Is it possible then to reasonably identify a people whose migration was separated by such a long period of time as one and the same people, or to classify the earlier immigrants as a subgroup of the latter? Can a son be older than his father? And in any case, assuming that the Shona were descendants of the Kalanga, why then is nothing mentioned in school history books about the Kalanga, and why has none of the Shona scholars made any reference to that Kalanga ancestry?

Why is the record in school books talking of the Shona and not Bukalanga? Shouldn't we actually be saying that Shona is a dialect of Kalanga instead of the other way round, if indeed the Shona are descendants of the Kalanga? Do we say this father looks like his son or this son looks like his father when we are making comparisons in a father-son relationship?

This last statement applies especially to the proposition that TjiKalanga sounds like ChiShona. Is it not Shona that sounds like TjiKalanga? And does not the fact that Shona is intelligible to the Kalanga whereas TjiKalanga is not intelligible to the Shona not speak volumes about the origins and age of and influence on the languages? These are serious questions that beg for answers from Shona writers and scholars.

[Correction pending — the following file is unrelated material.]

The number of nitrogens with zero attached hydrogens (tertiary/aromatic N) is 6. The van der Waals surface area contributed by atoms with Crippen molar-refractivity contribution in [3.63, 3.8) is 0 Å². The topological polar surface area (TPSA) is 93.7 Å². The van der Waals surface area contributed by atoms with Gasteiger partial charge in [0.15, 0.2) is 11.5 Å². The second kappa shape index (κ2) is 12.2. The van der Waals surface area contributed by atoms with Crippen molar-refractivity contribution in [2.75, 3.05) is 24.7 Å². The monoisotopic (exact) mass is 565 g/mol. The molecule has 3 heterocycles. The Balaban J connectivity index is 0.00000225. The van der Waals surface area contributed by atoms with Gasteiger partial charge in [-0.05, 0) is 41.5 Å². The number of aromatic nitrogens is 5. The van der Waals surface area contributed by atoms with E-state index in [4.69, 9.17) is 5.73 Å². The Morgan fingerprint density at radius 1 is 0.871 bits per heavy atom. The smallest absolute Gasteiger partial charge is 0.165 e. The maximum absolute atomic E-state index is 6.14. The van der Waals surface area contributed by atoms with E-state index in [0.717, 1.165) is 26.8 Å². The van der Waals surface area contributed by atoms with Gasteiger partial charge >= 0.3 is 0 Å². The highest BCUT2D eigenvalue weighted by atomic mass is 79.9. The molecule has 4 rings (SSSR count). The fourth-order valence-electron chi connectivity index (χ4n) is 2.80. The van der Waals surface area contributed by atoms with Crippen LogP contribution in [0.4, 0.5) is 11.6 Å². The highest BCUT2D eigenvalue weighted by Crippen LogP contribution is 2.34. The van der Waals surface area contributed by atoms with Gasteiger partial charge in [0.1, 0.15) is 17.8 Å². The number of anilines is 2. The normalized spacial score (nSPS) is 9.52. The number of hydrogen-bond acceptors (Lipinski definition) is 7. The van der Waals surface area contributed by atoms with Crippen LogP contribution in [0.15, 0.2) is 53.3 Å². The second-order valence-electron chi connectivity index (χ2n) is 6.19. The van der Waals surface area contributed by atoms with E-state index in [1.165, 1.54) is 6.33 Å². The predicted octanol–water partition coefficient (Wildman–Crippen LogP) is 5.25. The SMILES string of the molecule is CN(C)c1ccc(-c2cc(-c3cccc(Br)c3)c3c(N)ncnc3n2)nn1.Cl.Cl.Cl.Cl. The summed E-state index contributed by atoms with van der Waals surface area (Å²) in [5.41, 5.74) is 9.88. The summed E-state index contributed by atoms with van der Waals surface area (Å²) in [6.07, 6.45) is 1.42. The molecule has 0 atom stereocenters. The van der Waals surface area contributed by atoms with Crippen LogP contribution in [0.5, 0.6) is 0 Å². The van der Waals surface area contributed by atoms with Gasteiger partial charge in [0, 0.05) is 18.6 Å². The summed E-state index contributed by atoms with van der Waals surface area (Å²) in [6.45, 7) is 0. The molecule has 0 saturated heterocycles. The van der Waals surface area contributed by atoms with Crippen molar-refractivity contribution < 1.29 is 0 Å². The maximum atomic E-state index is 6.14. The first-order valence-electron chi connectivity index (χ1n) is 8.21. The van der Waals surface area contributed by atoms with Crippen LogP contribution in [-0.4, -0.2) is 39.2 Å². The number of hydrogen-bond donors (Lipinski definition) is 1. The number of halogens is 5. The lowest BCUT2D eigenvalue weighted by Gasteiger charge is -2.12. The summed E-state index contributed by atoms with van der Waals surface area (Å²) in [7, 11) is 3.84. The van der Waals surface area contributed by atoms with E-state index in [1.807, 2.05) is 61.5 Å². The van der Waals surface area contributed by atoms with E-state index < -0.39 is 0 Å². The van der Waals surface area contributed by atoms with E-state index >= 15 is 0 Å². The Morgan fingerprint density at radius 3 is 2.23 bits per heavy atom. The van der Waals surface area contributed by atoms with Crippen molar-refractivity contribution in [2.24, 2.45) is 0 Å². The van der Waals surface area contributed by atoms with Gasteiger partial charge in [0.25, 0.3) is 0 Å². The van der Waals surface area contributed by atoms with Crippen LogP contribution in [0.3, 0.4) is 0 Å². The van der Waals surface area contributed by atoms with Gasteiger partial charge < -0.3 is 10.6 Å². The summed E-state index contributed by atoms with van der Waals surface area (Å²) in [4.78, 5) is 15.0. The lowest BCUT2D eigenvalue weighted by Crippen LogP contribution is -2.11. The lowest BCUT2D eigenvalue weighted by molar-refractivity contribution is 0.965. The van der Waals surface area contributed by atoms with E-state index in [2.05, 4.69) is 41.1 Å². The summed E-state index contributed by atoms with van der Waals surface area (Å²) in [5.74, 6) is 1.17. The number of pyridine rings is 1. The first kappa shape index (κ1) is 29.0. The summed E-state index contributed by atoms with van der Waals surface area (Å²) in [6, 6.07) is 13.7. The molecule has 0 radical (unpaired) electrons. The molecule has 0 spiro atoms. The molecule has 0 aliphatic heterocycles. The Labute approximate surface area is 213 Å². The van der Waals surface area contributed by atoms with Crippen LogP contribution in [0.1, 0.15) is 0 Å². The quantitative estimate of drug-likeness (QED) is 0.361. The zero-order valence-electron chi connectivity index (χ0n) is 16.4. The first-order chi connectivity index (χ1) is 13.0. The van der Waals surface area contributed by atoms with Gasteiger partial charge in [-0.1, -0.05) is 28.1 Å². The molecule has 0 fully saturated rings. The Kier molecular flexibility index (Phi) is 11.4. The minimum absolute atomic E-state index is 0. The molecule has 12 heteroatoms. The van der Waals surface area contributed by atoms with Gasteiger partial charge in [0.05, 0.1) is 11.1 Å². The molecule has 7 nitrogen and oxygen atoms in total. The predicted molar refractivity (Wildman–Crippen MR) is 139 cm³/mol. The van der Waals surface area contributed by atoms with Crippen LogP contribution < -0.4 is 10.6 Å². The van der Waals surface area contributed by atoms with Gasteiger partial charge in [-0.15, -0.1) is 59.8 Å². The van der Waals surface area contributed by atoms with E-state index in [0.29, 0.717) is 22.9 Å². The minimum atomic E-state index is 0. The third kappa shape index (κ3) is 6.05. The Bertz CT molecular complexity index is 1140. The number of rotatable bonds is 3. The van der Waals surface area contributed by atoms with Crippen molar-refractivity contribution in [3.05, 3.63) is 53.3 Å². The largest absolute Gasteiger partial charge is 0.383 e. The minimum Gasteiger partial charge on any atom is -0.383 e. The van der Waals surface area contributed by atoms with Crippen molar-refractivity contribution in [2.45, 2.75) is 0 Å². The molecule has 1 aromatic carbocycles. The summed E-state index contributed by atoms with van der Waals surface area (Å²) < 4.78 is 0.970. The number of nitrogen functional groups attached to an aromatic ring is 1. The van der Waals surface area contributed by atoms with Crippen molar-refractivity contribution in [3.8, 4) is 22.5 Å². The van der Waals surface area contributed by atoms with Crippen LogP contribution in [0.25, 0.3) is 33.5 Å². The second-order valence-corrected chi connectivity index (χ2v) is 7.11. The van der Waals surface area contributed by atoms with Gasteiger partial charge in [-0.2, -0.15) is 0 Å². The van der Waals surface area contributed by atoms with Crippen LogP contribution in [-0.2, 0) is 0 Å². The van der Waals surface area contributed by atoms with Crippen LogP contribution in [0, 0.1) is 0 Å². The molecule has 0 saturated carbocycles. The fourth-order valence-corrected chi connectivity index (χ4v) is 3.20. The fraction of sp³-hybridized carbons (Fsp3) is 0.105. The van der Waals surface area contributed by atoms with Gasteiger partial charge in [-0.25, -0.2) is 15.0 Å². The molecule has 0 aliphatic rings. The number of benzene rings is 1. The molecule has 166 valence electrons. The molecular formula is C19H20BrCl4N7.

#_ftnref1">[1] Many Kalanga words have been recorded in history in Shona due to the fact that many researchers began their researches in Mashonaland where Shona history was already intermixed with that of the Kalanga who had fled the Ndebele from their homeland in the modern Matebeleland. The language had also already been affected, such that we find many Kalanga names given in Shona, for example, Dlembewu is given as Dyembeu, Tjilisamhulu as Chirisamhuru, Mwali as Mwari, Tjibundule as Chiwunduro. A look at works that were researched among Bakalanga, Vhavenda and Banambya keep the Kalanga renderings which are consistent with Portuguese documents and archeology.

Source - Ndzimu-unami Emmanuel Moyo, PMP